Activities surrounding human clinical trials must follow regulations specified by governmental, quasi-governmental, and harmonization-oriented agencies. These regulations are put in place to protect current and future participants with respect to safety and privacy as well as to drive honest decision making based on the study results by preserving scientific integrity. The particular practice, interpretation, or implementation of these regulations is driven by the characterization of the intended population and by the intended use for the devices or pharmaceuticals.

Key guidance documents are put forth by two principal regulatory entities:

The United States Food and Drug Administration (hereafter referred to as the FDA) and the International Conference on Harmonisation of Technical Requirements for Registration of Pharmaceuticals in Human Use (hereafter referred to as the ICH). Similar governmental and regulatory bodies in the international community, such as EMEA (European Medicines Agency) and PMDA (the Japanese Pharmaceuticals and Medical Devices Agency) oversee activities within their respective domains, but are heavily influenced by the standards promulgated by the FDA and ICH.

Adherence to the principles of good clinical practices (GCPs), including adequate human subject protection (HSP) is universally recognized as a critical requirement to the conduct of research involving human subjects. Many countries have adopted GCP principles as laws and/or regulations. The Food and Drug Administration’s (FDA’s) regulations for the conduct of clinical trials, which have been in effect since the 1970s, address both GCP and HSP. These FDA regulations and guidance documents are accessible from this link:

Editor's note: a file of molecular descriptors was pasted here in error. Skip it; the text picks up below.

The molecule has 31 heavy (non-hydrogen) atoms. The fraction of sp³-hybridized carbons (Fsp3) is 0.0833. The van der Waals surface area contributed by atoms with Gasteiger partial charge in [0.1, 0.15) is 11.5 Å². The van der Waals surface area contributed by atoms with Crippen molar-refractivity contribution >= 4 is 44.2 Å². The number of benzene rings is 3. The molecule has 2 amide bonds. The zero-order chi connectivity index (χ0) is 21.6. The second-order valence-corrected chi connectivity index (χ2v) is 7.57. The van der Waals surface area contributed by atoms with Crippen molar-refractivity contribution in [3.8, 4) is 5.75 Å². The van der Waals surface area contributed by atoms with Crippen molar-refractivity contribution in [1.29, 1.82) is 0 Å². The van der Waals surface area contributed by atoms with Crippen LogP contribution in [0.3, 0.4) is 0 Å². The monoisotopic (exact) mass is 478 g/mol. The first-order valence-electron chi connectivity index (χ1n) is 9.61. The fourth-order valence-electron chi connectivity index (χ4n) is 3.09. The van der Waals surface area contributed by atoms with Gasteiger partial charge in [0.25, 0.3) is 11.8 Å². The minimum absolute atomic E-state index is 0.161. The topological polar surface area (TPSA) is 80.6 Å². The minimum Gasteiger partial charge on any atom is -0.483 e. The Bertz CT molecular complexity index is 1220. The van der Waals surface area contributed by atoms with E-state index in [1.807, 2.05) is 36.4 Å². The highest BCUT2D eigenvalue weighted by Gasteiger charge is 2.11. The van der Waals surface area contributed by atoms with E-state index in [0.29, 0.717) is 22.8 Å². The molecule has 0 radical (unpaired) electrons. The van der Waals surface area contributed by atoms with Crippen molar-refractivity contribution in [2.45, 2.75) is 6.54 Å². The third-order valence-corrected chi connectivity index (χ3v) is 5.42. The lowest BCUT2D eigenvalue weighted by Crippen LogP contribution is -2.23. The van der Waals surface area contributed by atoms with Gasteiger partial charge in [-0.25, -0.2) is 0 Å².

Good clinical practice (GCP) is an international ethical and scientific quality standard for designing, conducting, recording, and reporting trials that involve the participation of human subjects. Compliance with this standard provides public assurance that the rights, safety, and well- being of trial subjects are protected, consistent with the principles that have their origin in the Declaration of Helsinki, and that the clinical trial data are credible.

The objective of this ICH GCP guidance is to provide a unified standard for the European Union (EU), Japan, and the United States to facilitate the mutual acceptance of clinical data by the regulatory authorities in these jurisdictions.

The guidance was developed with consideration of the current good clinical practices of the European Union, Japan, and the United States, as well as those of Australia, Canada, the Nordic countries, and the World Health Organization (WHO).



Boca Raton Clinical Research follows HIPAA Guidelines and maintains patient confidentiality. Patient registration, medical history, family history and trial participation is stored in our patient database and is never shared or sold